|Education||University of Wales (LLB), King’s College London (PhD)|
|Qualifications and Past Experience||
Professor David Mosey PhD is Director of the Centre of Construction Law and Dispute Resolution at the Dickson Poon School of Law. He joined the Centre in May 2013 after spending 33 years as a specialist construction lawyer, including over 20 years as Head of Projects and Construction at solicitors Trowers & Hamlins LLP where he headed a national team of over 30 lawyers. During his career in private practice Professor Mosey advised on a wide variety of construction and engineering projects in the UK and internationally, with a particular focus on improving procurement and contractual techniques for project delivery.
Professor Mosey started his career as a legal adviser seconded to the Government of the Kingdom of Bahrain from 1980 to 1984, serving firstly in the Ministry of Housing and then in the Ministry of Finance and National Economy. He spent a further period in the Arabian Gulf from 1998 to 1991 as resident partner of the Trowers & Hamlins office in the Sultanate of Oman. During that period he was also honorary legal adviser to H.M. British Ambassador and Chairman of the British Scholarships for Oman charity.
Professor Mosey authored and pioneered the innovative PPC2000 suite of partnering contracts, based on work with the Construction Industry Council and Association of Consultant Architects. Its success led to his team at Trowers & Hamlins winning the Legal Business "Construction Team of the Year" award in 2001 and to him winning the Constructing Excellence "Achiever of the Year" award in 2009.
In 2005 Professor Mosey was appointed joint head of the UK Government's National Change Agent initiative, established to achieve savings and improvements in the procurement of social housing. An initial four year term was extended to 2011, by which time the initiative had helped to secure savings in excess of 14% on a £1.8 billion programme and had supported over 500 apprenticeships.
In 2011 Professor Mosey was principal author of the CITB "Client-Based Approach" to improving employment and skills outputs in the construction industry.
In 2012 Professor Mosey was invited to join the Cabinet Office/Infrastructure UK Trial Project Trial Project Delivery Group, as “Lead Mentor” in order to trial new procurement models for early contractor involvement, collaborative working and BIM
|Current Occupation||Professor, Director of the Centre of Construction Law & Dispute Resolution King’s College London|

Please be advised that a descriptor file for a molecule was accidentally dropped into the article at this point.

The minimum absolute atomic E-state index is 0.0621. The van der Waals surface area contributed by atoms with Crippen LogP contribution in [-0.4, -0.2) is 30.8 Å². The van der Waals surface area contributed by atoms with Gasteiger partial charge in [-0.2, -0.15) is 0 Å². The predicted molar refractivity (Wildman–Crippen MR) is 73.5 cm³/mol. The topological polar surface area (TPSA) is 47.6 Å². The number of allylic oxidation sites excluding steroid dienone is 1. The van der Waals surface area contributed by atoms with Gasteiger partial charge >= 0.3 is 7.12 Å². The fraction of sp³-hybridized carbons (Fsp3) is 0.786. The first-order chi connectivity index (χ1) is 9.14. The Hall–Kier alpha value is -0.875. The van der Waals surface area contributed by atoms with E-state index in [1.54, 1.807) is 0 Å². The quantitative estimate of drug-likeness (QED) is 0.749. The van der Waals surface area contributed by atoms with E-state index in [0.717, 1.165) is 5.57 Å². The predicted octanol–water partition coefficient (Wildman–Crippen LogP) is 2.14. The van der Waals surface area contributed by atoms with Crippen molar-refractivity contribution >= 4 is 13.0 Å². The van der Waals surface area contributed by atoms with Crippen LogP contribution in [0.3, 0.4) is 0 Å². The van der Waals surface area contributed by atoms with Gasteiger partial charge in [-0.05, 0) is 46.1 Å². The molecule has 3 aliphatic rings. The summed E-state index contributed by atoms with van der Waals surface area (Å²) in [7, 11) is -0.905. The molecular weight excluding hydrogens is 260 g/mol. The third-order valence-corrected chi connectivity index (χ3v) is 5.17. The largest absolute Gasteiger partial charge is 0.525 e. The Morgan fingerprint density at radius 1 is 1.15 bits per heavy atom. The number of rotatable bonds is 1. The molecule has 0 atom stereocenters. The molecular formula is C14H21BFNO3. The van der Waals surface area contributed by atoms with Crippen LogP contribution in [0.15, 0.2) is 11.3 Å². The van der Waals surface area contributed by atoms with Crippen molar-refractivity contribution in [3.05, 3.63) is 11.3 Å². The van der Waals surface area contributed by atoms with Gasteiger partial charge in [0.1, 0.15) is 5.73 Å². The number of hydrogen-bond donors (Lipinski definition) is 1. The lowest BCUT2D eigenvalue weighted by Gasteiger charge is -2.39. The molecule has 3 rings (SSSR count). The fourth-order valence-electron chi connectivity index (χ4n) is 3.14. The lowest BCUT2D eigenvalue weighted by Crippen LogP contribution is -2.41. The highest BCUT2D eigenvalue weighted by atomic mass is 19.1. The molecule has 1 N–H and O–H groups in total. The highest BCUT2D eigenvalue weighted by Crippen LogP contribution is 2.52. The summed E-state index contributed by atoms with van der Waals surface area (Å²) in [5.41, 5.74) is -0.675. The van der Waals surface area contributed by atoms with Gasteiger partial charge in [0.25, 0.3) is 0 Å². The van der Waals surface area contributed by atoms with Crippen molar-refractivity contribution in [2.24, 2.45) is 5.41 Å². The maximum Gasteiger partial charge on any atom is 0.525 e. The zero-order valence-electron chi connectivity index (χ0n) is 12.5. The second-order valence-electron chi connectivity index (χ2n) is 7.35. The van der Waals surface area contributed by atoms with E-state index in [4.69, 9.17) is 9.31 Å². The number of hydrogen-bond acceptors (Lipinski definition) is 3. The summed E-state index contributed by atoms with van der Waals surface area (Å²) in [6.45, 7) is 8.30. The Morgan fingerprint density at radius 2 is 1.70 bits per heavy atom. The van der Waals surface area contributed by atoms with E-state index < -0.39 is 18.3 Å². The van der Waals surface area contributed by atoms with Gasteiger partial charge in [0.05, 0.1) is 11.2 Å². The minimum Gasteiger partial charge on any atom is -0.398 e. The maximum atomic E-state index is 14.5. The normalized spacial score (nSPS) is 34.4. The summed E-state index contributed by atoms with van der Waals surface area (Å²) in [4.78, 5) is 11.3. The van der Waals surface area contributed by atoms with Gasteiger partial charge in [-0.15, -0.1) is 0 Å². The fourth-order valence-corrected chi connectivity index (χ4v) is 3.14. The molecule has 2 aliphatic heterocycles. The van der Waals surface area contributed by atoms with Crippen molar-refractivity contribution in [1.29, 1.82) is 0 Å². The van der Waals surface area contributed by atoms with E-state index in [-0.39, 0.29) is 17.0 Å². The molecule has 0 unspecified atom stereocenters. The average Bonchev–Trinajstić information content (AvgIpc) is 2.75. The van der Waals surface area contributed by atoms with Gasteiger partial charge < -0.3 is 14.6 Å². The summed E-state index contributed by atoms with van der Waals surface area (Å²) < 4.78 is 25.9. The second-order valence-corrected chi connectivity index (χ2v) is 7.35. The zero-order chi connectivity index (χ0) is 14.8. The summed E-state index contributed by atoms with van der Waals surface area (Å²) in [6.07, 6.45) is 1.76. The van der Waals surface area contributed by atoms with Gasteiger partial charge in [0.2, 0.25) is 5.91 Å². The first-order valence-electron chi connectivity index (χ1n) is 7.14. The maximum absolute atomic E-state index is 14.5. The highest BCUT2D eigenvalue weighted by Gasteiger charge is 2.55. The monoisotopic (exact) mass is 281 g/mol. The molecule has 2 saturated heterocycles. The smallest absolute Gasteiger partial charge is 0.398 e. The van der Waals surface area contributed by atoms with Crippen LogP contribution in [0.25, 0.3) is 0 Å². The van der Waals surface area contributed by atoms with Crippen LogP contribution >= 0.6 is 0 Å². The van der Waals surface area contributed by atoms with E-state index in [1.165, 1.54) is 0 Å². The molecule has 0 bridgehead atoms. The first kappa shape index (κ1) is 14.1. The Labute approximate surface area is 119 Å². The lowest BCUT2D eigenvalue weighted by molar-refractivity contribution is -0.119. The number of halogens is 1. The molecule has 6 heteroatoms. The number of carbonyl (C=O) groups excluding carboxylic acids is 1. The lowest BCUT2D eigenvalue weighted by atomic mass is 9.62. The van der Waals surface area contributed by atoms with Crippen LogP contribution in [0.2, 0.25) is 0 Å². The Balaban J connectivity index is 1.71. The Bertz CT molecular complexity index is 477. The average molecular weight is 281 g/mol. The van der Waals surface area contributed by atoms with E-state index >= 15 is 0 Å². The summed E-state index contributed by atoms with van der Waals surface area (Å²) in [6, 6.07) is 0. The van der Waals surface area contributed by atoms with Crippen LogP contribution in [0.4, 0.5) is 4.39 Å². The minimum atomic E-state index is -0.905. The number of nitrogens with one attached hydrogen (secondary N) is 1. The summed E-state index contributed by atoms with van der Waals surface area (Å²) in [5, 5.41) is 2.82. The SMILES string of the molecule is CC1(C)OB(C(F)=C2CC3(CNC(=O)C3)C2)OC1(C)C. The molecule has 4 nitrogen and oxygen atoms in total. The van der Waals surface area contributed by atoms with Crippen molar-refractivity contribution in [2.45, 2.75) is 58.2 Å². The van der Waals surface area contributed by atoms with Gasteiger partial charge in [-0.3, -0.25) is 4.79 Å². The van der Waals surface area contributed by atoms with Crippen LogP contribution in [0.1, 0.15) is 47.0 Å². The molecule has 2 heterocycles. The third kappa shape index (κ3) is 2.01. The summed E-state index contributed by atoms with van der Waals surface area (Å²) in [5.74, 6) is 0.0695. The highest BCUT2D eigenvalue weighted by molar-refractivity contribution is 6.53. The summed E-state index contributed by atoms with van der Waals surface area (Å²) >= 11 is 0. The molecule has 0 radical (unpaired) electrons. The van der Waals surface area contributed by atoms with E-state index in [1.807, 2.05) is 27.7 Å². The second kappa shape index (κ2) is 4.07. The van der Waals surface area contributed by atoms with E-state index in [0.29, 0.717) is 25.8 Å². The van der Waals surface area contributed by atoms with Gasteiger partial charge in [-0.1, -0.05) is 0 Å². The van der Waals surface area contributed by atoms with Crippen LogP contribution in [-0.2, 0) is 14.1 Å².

Procurement, alliancing and frameworks, contract formation, team integration, joint risk management, dispute avoidance, integrated asset management, BIM
|Current Matters||Appointed as Critical Friend on several major UK Government procurements|
July 2014; Sir Vince Cable launched guidance based on the Trial Projects results , which can be downloaded at https://www.gov.uk/government/publications/two-stage-open-book
July 2016: “Enabling BIM Through Procurement and Contracts” which follows two years’ work with Society of Construction Law grant funding and which can be downloaded at https://www.kcl.ac.uk/law/research/centres/construction/enabling-bim/ebimtpac-form.asp
June 2016: the “FAC-1 Framework Alliance Contract”, after a year of industry consultation and published by the Association of Consultant Architects . FAC-1 fulfils the role of a multi-party framework and agreement and /or BIM protocol and acts as the “glue” between two party consultant appointments and building contracts in any jurisdiction. We are monitoring early trials and already have requests for licences to adapt the form in four other jurisdictions .Further information is available at the ACA/King’s website www.allianceforms.co.uk.
|Academic Activities||see above|
|My ICLA-Philosophy||Dispute avoidance and the successful procurement and delivery of projects and programmes of work can be achieved in any jurisdiction. They depend on careful planning, timing and integration of the roles of the client, the consultants, the main contractor and key sub-contractors and manufacturers, plus clearer links to the operator, maintainer and user of each project . The key to these achievements is a bolder approach to the use of contracts and technology.|